The hawks are gone when I next look up from my writing. But a pair of young deer soon stumble upon me. They freeze for a moment. But when they realize that I wont harm them, they relax and forage for food a few feet behind me.  Life dances on all around me.

I love you Dad. And I miss you. I miss your wide open country boy smile. I miss your stories. I just plain miss you!  But I know in my heart it was time for you to move on.  And I am ok –  I know that you and I will dance together again soon.

Queen of Me

Queen Cottonwood Tree
Queen Cottonwood Tree

I have decided that it’s time to be the Queen of Me!

Seriously. I have been exploring the Celtic concept of being sovereign. This was a foreign idea to me until recently; something I had never even considered. But being sovereign in your own life is a key part of the Celtic belief system. And being of Scottish and Welsh descent, I tend to naturally resonate with all things Celtic. So, a few months ago, I began researching Celtic sovereignty. And I have been slowly teasing out what sovereignty means to me. And that’s how I became the Queen of Me. 🙂

My Celtic ancestors viewed Mother Earth herself to be the sovereign ruler of all of life; in ancient Ireland, mere mortal men were made kings only after they acknowledged and honored the sovereignty of the land.  I completely agree with the idea of Mother Earth’s sovereignty; none of us would be alive on this planet were it not for the bounty of food, water and oxygen that our earthy mother provides. Mother Earth rules human life, whether we choose to acknowledge and honor her or not.

But what exactly do I mean by sovereignty?  The dictionare defines it as:

Sovereignty  n.

1. Supremacy of authority or rule as exercised by a sovereign or sovereign state.
2. Royal rank, authority, or power.
3. Complete independence and self-government.
4. A territory existing as an independent state.

Hmmm, yes to governing myself,  yes to being independent and to holding royal rank, authority and power within myself. And the terms ‘state’ and  ‘territory’ imply set boundaries to me, which every human is expected to honor and respect. Yes to honoring boundaries. A BIG Yes to sovereignty over my self and every part of my life.

When I dig further, I discover that ancient Celtic Shaman placed sovereignty at the center of the Celtic wheel of life. In many depictions of the Celtic wheel, the Tree of Life sits sovereign at the center or axis mundi of the circle. The Celtic Tree of Life holds the center, reaching limbs up and roots down to connect heaven with earth. And the tree spreads out horizontally from the center of it all, making connections with the 4 directions of north, east, south and west. I find it so beautiful and appropriate that my Celtic ancestors chose the tree to symbolize holding center and being sovereign.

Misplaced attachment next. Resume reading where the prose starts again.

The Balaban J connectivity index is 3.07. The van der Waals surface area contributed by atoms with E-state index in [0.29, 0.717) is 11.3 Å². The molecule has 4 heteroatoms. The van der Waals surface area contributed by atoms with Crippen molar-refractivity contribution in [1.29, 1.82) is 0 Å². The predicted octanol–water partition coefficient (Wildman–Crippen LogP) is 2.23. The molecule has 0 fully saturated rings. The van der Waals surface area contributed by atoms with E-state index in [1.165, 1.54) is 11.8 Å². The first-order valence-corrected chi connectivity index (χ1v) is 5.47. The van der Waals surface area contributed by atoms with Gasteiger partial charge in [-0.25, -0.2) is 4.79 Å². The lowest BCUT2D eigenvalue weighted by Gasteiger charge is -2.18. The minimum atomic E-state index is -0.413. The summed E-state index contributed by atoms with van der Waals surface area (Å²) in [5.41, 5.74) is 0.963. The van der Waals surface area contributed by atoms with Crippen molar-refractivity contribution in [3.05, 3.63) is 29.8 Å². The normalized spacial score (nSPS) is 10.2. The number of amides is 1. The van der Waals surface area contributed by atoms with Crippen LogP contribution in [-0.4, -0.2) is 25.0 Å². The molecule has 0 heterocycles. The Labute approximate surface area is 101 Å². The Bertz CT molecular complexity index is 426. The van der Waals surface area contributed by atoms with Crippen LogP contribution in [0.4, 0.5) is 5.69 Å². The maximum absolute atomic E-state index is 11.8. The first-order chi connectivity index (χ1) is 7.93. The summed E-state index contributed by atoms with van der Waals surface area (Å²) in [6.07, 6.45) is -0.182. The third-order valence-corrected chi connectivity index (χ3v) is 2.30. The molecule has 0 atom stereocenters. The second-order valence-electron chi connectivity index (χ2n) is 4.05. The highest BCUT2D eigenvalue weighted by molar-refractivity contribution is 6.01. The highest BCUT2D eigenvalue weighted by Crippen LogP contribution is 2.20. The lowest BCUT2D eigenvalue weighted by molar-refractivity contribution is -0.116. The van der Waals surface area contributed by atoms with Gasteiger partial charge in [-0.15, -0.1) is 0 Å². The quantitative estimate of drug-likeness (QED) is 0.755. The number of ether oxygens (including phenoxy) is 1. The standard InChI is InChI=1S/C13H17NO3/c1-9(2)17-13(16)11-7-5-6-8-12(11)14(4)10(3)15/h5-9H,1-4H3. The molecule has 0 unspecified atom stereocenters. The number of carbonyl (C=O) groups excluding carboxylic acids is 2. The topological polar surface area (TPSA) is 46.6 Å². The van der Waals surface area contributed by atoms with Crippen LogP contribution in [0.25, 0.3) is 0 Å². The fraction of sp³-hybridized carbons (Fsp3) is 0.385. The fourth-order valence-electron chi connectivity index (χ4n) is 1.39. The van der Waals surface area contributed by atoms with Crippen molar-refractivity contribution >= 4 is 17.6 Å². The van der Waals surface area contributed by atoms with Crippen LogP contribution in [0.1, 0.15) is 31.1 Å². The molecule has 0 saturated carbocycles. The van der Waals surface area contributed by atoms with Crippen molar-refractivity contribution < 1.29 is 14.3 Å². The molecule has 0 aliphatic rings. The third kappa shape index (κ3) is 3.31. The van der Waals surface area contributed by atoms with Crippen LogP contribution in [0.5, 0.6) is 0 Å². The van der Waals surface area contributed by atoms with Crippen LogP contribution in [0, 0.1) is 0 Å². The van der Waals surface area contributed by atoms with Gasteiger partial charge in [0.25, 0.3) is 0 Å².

A Celtic spirit wheel depicts the Celtic view of life in much the same way the Native North American medicine wheel depicts their view of life. When I look at one of these sacred wheels, or physically walk within one,  I get a visceral sense of sovereignty; I understand in a deeper way how important it is for each of us to consciously own ourselves; to claim ownership of our bodies, our thoughts, our emotions, our actions and our beliefs as we live and interact in the world.

In their book, Goddesses Who Rule, Beverly Moon and Elisabeth Benard link the word “sovereign” to the Sanskrit word  sva-raj, which means “self-rule”.  Another meaning for raj is “luminous” or “radiance.”  How fitting – embracing sovereignty is not just about ruling over one’s self but also allowing our inner luminous radiance to shine in the world. When we are sovereign, others are not allowed to control our fate. We empower ourselves. We give ourselves permission to shape ourselves and our fate and create the life we truly desire.

What would it look like if I were truly sovereign in my own life?  Nelson Mandela comes to mind when I try to think of a person that embodies my idea of sovereignty.  Nelson was never Celtic by any stretch of the imagination. But when I look back at his history, I see a man whose entire life revolved around being sovereign; he stayed true to himself and held on to his own knowing and dignity during decades of imprisonment. And after his release from prison, Nelson tirelessly championed the cause of the black people gaining sovereign rule in South Africa long after most men retire from public life.

Ultimately Nelson Mandela became an icon; a symbol of the transformation that is possible when a simple human being lives in the knowing of their true wisdom and worth. He held onto himself and his knowing, even when ridiculed and abused for his views. And he transformed his world. For me, Nelson embodies sovereignty in every sense of the word. As he, himself once put it…